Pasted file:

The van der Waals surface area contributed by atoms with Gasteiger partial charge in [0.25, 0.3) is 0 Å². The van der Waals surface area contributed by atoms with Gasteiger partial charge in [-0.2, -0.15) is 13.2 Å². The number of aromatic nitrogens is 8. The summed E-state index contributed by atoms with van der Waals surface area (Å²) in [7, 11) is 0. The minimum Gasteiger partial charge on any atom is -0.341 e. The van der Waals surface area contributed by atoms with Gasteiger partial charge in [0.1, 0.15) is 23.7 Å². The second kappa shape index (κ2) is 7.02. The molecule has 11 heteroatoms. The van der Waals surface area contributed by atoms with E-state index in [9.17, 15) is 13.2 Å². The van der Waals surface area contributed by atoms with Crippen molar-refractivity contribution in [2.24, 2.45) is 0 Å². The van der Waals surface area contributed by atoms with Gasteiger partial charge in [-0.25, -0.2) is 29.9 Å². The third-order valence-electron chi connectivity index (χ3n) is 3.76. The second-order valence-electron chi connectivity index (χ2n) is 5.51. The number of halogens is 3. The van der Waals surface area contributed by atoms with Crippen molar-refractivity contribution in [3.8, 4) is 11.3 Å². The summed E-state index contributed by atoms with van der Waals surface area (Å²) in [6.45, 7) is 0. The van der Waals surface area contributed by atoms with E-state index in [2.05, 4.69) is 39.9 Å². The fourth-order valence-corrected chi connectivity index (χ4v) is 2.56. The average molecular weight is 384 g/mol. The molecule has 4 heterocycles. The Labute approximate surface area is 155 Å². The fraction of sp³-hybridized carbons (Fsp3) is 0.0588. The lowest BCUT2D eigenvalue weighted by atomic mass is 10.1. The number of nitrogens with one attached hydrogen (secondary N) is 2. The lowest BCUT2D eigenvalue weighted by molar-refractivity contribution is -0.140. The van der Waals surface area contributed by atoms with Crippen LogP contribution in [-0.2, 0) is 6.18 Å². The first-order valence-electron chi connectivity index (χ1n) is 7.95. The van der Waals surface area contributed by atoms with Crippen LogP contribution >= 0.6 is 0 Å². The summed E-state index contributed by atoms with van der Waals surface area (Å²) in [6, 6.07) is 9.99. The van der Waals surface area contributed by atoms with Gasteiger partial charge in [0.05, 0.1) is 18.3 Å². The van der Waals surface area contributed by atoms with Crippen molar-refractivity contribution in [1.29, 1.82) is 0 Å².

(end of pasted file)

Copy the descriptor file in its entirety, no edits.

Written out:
The van der Waals surface area contributed by atoms with Gasteiger partial charge in [0.25, 0.3) is 0 Å². The van der Waals surface area contributed by atoms with Gasteiger partial charge in [-0.2, -0.15) is 13.2 Å². The number of aromatic nitrogens is 8. The summed E-state index contributed by atoms with van der Waals surface area (Å²) in [7, 11) is 0. The minimum Gasteiger partial charge on any atom is -0.341 e. The van der Waals surface area contributed by atoms with Gasteiger partial charge in [0.1, 0.15) is 23.7 Å². The second kappa shape index (κ2) is 7.02. The molecule has 11 heteroatoms. The van der Waals surface area contributed by atoms with E-state index in [9.17, 15) is 13.2 Å². The van der Waals surface area contributed by atoms with Crippen molar-refractivity contribution in [2.24, 2.45) is 0 Å². The van der Waals surface area contributed by atoms with Gasteiger partial charge in [-0.25, -0.2) is 29.9 Å². The third-order valence-electron chi connectivity index (χ3n) is 3.76. The second-order valence-electron chi connectivity index (χ2n) is 5.51. The number of halogens is 3. The van der Waals surface area contributed by atoms with Crippen molar-refractivity contribution in [3.8, 4) is 11.3 Å². The summed E-state index contributed by atoms with van der Waals surface area (Å²) in [6.45, 7) is 0. The van der Waals surface area contributed by atoms with E-state index in [2.05, 4.69) is 39.9 Å². The fourth-order valence-corrected chi connectivity index (χ4v) is 2.56. The average molecular weight is 384 g/mol. The molecule has 4 heterocycles. The Labute approximate surface area is 155 Å². The fraction of sp³-hybridized carbons (Fsp3) is 0.0588. The lowest BCUT2D eigenvalue weighted by atomic mass is 10.1. The number of nitrogens with one attached hydrogen (secondary N) is 2. The lowest BCUT2D eigenvalue weighted by molar-refractivity contribution is -0.140. The van der Waals surface area contributed by atoms with Crippen LogP contribution in [-0.2, 0) is 6.18 Å². The first-order valence-electron chi connectivity index (χ1n) is 7.95. The van der Waals surface area contributed by atoms with Crippen LogP contribution >= 0.6 is 0 Å². The summed E-state index contributed by atoms with van der Waals surface area (Å²) in [6, 6.07) is 9.99. The van der Waals surface area contributed by atoms with Gasteiger partial charge in [0.05, 0.1) is 18.3 Å². The van der Waals surface area contributed by atoms with Crippen molar-refractivity contribution in [1.29, 1.82) is 0 Å².